Clinical Image - International Journal of Clinical & Medical Images (2015) Volume 2, Issue 2
Author(s): Andreani A* and Cappiello G
A 35-year-old ex-smoker varnisher man presented at our attention for a few days history of left thoracic pain, low-grade fever, asthenia, swelling of both parotid glands and dry eyes. Once excluded cardiac diseases, we performed physical examination which only revealed enlargement of both parotid glands (this was also confirmed from ultrasonography of the parotid glands; (Figure 1) and bloodshot eyes (with uveitis, as stated by the Ophthalmologist). The chest radiograph (Figure 2) showed the presence of bilateral hilar lyphoadenopathy. We so performed computed tomography of the thorax which confirmed the presence of lymphoadenopathy in paratracheal, subcarinal and hylar station associated with bilateral interstitial tickening of lung parenchyma (Figure 3).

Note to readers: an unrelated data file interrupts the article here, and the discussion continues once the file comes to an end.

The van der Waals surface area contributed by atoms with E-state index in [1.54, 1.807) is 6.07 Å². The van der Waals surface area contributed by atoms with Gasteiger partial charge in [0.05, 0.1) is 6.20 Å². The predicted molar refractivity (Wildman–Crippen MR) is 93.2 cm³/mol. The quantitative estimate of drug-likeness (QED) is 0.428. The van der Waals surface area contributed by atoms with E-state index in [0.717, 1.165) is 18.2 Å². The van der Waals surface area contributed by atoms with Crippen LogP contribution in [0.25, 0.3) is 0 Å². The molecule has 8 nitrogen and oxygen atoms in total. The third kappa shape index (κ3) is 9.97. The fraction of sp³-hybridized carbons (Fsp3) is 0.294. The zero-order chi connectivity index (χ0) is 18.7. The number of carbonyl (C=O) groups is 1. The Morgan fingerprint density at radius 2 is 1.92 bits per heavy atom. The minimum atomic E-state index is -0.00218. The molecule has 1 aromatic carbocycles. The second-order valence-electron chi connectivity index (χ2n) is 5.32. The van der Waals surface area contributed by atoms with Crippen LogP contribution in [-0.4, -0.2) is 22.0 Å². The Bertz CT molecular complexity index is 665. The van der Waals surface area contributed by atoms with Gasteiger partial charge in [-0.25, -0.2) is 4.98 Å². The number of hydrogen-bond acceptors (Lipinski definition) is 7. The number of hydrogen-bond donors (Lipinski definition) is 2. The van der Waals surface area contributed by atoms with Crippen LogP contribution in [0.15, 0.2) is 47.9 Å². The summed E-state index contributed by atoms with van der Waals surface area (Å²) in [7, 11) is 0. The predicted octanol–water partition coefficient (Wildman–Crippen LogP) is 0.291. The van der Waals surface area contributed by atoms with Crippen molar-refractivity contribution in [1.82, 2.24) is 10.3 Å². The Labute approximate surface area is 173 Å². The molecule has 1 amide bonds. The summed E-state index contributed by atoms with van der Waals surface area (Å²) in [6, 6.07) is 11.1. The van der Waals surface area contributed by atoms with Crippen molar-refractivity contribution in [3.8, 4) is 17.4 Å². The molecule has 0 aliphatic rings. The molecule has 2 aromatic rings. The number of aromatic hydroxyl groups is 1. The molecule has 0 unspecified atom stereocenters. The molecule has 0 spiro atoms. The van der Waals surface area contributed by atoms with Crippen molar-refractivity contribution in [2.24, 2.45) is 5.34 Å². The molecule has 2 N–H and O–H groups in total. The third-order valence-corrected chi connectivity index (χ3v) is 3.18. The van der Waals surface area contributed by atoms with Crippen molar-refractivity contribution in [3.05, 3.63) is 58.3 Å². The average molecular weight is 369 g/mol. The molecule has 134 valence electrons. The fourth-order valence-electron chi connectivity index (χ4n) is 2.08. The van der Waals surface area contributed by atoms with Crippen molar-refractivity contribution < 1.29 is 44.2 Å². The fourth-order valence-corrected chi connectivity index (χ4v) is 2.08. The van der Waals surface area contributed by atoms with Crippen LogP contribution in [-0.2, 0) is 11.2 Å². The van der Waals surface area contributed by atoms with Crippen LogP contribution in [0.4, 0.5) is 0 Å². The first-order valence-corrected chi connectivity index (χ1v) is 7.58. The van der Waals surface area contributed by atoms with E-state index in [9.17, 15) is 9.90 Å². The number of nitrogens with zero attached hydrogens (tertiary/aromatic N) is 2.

We performed bronchoscopy with transbronchial needle aspiration (TBNA) (using a histologic 19 G needle) in subcarinal station (station number 7 according to IASCL lymph node map) and in right interlobar station (station R11).
Pathological tissue demostrated the presence of non-caseating granulomas without necrosis (Figure 4). He was given a diagnosis of Heerfordt’s syndrome, a rare form of sarcoidosis (present only in 6% of the cases of sarcoidosis) charactherized by the presence of enlargement of the parotid gland associated with major symptoms as uveitis, facial paralysis (absent in our case) or fever [1,2]. He was started on 50 mg of prednisone daily, and at follow-up 15 days later, he was completely asymphtomatic (and the swelling and bloodshot eyes resolved).